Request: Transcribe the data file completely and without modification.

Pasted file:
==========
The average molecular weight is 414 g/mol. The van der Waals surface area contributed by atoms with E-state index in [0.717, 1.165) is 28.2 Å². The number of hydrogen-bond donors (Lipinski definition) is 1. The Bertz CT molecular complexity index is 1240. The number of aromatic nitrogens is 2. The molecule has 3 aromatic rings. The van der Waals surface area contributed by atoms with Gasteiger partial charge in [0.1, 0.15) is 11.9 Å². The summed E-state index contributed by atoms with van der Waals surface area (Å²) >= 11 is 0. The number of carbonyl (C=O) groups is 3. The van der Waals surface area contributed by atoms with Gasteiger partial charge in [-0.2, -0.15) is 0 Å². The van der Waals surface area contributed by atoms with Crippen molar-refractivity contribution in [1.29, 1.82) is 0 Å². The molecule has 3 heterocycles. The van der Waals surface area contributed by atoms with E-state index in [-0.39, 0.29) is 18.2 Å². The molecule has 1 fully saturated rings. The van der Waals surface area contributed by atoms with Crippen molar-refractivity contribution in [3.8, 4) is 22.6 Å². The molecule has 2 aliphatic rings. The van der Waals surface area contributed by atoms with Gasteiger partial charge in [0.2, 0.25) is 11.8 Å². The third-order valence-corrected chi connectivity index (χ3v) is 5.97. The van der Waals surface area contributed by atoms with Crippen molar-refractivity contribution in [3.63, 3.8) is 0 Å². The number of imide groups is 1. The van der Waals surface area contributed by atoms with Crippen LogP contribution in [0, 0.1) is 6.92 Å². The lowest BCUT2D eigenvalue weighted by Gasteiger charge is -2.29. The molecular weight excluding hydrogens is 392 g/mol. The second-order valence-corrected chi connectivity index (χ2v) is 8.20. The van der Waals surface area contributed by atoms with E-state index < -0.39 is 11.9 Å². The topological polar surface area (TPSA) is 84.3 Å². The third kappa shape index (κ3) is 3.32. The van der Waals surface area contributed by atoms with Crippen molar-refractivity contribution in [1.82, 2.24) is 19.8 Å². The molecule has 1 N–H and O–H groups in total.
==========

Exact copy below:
The average molecular weight is 414 g/mol. The van der Waals surface area contributed by atoms with E-state index in [0.717, 1.165) is 28.2 Å². The number of hydrogen-bond donors (Lipinski definition) is 1. The Bertz CT molecular complexity index is 1240. The number of aromatic nitrogens is 2. The molecule has 3 aromatic rings. The van der Waals surface area contributed by atoms with Gasteiger partial charge in [0.1, 0.15) is 11.9 Å². The summed E-state index contributed by atoms with van der Waals surface area (Å²) >= 11 is 0. The number of carbonyl (C=O) groups is 3. The van der Waals surface area contributed by atoms with Gasteiger partial charge in [-0.2, -0.15) is 0 Å². The van der Waals surface area contributed by atoms with Crippen molar-refractivity contribution in [1.29, 1.82) is 0 Å². The molecule has 3 heterocycles. The van der Waals surface area contributed by atoms with E-state index in [-0.39, 0.29) is 18.2 Å². The molecule has 1 fully saturated rings. The van der Waals surface area contributed by atoms with Crippen molar-refractivity contribution in [3.8, 4) is 22.6 Å². The molecule has 2 aliphatic rings. The van der Waals surface area contributed by atoms with Gasteiger partial charge in [0.2, 0.25) is 11.8 Å². The third-order valence-corrected chi connectivity index (χ3v) is 5.97. The van der Waals surface area contributed by atoms with Crippen molar-refractivity contribution in [3.63, 3.8) is 0 Å². The number of imide groups is 1. The van der Waals surface area contributed by atoms with Crippen LogP contribution in [0, 0.1) is 6.92 Å². The lowest BCUT2D eigenvalue weighted by Gasteiger charge is -2.29. The molecular weight excluding hydrogens is 392 g/mol. The second-order valence-corrected chi connectivity index (χ2v) is 8.20. The van der Waals surface area contributed by atoms with E-state index < -0.39 is 11.9 Å². The topological polar surface area (TPSA) is 84.3 Å². The third kappa shape index (κ3) is 3.32. The van der Waals surface area contributed by atoms with Crippen molar-refractivity contribution in [1.82, 2.24) is 19.8 Å². The molecule has 1 N–H and O–H groups in total.